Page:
CRISPR and schizophrenia

Emmanuelle Charpentier and Jennifer Doudna – awarded the Nobel Prize for work on CRISPR

CRISPR stands for clustered regularly interspersed short palidromic repeats. The key fact about CRISPR is that CRISPR makes gene editing very easy to do. CAS9, which is an enzyme that makes double stranded breaks in DNA, guided by a guide RNA can cut out undesired DNA and then insert desired DNA at any give location in the genome with the DNA strand then put back together via homologous repair. There are difficulties in off target edits with CRISPR but I will not go into that.

How helpful will CRISPR be to schizophrenia?. By and large CRISPR will be no help at all. There are a few rare high impact alleles in schizophrenia that could be edited out but in the vast majority of cases a single gene edit would not even be noticeable. Ten edits would not be noticeable. A hundred edits would hardly be noticeable. And what is more schizophrenia is associated with common alleles which presumably, as evidenced by being common, serve very useful functions.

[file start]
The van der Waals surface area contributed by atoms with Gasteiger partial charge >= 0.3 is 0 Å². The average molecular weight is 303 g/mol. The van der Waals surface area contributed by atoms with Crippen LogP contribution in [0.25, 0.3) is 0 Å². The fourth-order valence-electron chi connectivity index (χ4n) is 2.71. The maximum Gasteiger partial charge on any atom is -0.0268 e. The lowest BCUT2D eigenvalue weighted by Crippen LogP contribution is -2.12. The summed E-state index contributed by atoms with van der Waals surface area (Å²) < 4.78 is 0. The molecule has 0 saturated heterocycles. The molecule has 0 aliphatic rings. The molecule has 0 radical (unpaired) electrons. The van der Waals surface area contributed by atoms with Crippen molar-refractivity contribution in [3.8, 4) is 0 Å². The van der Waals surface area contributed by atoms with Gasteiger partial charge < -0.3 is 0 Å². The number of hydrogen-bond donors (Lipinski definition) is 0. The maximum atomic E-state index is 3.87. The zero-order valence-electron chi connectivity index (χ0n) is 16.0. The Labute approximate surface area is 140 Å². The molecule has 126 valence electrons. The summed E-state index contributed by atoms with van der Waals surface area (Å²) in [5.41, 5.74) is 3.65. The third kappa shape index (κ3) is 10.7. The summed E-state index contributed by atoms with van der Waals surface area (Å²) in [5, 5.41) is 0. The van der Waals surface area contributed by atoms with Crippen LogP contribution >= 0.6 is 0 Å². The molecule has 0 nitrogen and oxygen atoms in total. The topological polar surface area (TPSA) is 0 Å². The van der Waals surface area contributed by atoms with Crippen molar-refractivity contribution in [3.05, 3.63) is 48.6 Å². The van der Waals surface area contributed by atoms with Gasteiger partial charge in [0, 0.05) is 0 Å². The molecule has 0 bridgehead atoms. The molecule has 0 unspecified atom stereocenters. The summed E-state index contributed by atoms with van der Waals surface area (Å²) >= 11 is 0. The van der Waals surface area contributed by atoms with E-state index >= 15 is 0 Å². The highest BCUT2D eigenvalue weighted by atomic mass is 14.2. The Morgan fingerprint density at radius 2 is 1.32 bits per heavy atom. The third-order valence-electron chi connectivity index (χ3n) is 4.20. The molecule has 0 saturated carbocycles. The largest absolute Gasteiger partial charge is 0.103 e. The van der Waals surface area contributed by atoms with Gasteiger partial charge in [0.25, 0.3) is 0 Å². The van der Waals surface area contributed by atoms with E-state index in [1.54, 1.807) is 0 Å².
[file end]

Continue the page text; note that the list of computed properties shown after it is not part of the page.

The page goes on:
A lot of polygenetic diseases would be as difficult to gene edit out of existence as schizophrenia would be. The same deal applies to beneficial polygenetic traits. Gene editing for beneficial polygenetic traits would demand way too much gene editing where outcomes would be highly uncertain and could very easily be disastrous . Attempting to gene edit humans genomes to eradicate polygenetic illness or to drive beneficial polygenetic traits is not only immoral but also an error.

A lot of good can be done with edits of single genetic loci. With humans CRISPR should stick to editing single loci where the edited genetic loci has a high impact on an illness or trait.. George Church doing massive edits on elephant DNA could be allowed but humans should be off limits is terms of massive gene edits.

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